The recent Commission report on corruption in the 29 member countries reveals a difference how older and newer EU member such as Romania deal with corruption, writes Sabina Iosub.
Sabina Iosub is a journalist and anchor of “Previziunile Zilei” (the Day’s Predictions) on Antena 3 television in Romania.
The power may corrupt! This statement is as old as politics is. Historians believe that the first corrupted politician was the leader of the prehistoric man tribe.
He was the first whom, in exchange of a better part of the food, allowed someone to stay closer to the fire or shared his weapons with those to supported him as chief.
The habits are the same, only the object of trade has changed.
Nowadays, the old share of meat is represented by off-shore accounts or the stocks under different names, shady operating funds, while the place closer to the fire translates into important jobs on big company boards.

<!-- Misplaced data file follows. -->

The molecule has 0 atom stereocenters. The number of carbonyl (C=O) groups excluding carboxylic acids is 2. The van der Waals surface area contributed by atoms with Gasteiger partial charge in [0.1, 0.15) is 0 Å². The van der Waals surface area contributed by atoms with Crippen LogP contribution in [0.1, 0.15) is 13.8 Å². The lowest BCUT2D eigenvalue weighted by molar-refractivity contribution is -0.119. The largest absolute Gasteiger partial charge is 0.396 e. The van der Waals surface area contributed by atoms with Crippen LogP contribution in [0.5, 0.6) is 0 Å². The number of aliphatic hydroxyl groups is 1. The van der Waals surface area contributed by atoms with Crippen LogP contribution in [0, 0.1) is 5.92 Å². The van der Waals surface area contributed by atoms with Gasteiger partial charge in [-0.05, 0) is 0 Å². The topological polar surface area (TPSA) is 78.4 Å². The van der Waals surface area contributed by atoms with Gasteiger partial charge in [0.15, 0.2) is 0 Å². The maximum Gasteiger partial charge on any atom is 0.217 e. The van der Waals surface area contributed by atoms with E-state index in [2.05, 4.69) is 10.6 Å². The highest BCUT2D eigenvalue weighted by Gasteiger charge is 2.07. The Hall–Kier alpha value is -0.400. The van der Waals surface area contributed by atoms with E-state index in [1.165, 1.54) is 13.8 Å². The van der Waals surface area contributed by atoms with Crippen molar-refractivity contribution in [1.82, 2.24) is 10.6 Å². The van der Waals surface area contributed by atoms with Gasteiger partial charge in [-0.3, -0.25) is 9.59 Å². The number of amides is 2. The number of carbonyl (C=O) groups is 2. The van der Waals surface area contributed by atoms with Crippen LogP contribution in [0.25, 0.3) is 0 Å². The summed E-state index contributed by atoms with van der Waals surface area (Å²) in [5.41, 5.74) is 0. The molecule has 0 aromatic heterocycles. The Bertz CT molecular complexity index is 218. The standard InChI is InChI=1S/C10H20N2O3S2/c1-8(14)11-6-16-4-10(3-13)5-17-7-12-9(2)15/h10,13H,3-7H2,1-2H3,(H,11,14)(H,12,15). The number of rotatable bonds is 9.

The European Commission Report on corruption has a chilling result: the European politicians are corrupted. After such a conclusion, the anti corruption lessons between the old and new European members have caught a ludic façade, not very convincing for anybody. The commissioners need to adapt their position in front of such states as Romania or Bulgaria, the difference being made not by the corruption level, but by the determination of the anti-corruption mechanisms to track, investigate and sanction high-level corruption.
The Commission’s septic terminology in this respect is translated by the press in a vivid and determined take. The pages of the big daily and weekly newspapers show the temptation of power results. If you peruse the European press and you see the same problem everywhere. Allegations of bribe, onerous businesses (especially in shady transactions with energy or real estate), public money misuse, influence over justice or state institutions, tax evasions – the list can go on. The press investigations may fall on deaf ears, most of the time.